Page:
How Buying Real Food Is Healthier AND Cheaper!

Greetings! I’m going to take a break from tirelessly advertising my Humanatee fund for a moment to discuss a topic that everyone enjoys: FOOD! Specifically, how cost-effective and health-effective it is to learn how to cook (which is pretty simple for most things) and buy groceries as opposed to eating fast food or processed foods all the time.

Last week, I ranted on my Facebook about how tired I am of hearing people complain that they’re overweight or malnourished or whatever their ailment may be, because it’s too expensive to buy nutritional food. Aside from the fact that vegetables are probably the cheapest thing ever to buy (come on, 5lbs of potatoes costs roughly $2…what CAN’T you make with potatoes?!), the worst is watching these same people go to a fast food chain and buy their meals off the dollar menu, reasoning that it’s “all that they can afford.”

Then, today, I went to McDonald’s for dinner at work because I was pressed for time, STARVING, and unwilling to wait another 3 hours until I got home to eat. And it was horrible. I felt gross, and I could tell that I was ingesting pure shit.

After someone reminded me that I’d mentioned alternatives to eating out, I thought, “You know what? I’m going to analyze what we ate for dinner on Tuesday night and compare it to McTurdy’s–I mean, McDonald’s.”

So, that is what I’m going to do!

SO, let’s first meet our comparison: the quarter pounder cheeseburger meal, medium, from McDonald’s. This image from shows McDonald’s in its more true form, without the incredible photography and Photoshop skills of McDonald’s advertising team.

Let’s take a look at the nutritional content of the meal as a whole:


520 (burger), 380 (fries). For the sake of this comparison, we’re going to pretend that you’re drinking a diet soda, because everyone knows that when consuming mass amounts of carbs and fat, we all feel better ordering a diet soda. BUT, know that if you did order a medium Coke classic, you’d be adding 210 carby-carbed up calories to your meal.


That seems like kind of a lot for one meal, but it does depend on what’s in it. For example, more protein usually equals more calories because some types of calorie sources contain more calories per gram than others, and are metabolized differently.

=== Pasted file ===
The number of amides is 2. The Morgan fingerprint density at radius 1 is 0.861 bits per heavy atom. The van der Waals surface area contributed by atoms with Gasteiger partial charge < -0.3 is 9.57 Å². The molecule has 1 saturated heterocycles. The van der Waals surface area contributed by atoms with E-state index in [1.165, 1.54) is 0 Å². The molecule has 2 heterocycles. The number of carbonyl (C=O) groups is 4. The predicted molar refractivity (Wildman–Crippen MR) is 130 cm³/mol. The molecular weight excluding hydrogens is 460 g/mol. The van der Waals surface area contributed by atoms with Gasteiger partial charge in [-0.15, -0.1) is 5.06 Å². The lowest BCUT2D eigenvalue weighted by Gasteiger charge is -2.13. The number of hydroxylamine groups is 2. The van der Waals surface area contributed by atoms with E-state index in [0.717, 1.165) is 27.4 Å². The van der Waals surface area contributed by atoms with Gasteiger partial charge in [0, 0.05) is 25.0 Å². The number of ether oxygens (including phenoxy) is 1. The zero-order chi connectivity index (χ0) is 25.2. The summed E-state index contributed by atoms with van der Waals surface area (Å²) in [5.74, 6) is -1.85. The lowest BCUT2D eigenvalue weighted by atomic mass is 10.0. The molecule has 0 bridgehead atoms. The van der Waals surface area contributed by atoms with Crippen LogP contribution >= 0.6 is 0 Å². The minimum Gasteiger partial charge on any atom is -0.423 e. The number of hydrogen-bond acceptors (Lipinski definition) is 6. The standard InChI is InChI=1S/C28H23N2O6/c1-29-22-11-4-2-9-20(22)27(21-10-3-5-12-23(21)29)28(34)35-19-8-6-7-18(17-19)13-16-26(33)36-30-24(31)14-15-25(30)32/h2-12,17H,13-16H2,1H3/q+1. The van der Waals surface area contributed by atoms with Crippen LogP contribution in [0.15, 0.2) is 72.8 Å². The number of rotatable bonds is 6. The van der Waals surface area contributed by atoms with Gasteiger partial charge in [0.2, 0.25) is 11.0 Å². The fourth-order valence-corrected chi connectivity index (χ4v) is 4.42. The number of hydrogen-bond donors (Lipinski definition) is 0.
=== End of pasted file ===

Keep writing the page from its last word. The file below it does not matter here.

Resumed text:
Total Fat: 19g (fries), 26g (burger) = 45g fat

Total Protein: 4g (fries), 29g (burger) = 33g protein

Total Carbohydrates: 48g (fries), 40g (burger) = 88g carbs

It should be noted that a small percentage of the carbohydrates are in the form of dietary fiber (8g total), which if you follow the Atkins diet, somehow means that they don’t exist. =D But really, dietary fiber mostly passes through the digestive system unprocessed and helps…basically smooth along the process. So I guess one could take that into consideration and deduct 32 calories from this meal because we assume that it won’t be processed.

The percentage breakdown of this meal is as follows: 27% fat, 20% protein, 53% carbohydrates.

Most people only take into consideration how much fat is in a meal, believing simply by the word itself that fat is a terrible thing. What you really need to watch out for though is your carb intake, because the body is only capable of storing excess carbs, for use as energy, for a little while (and can only store a certain amount) before it gets converted into fat. Protein, on the other hand, requires more energy for the body to metabolize into energy, and often requires as much energy to process as one would gain from its caloric intake, according to this website. But, we won’t get into that–the point is, carbohydrates, if unused, convert to THE SAME as fat. Our body burns both for energy, but if you take in more calories than you burn–well, fat is created. People are FINALLY understanding this, but for so long, an enormous base of grains was considered the foundation of a healthy diet.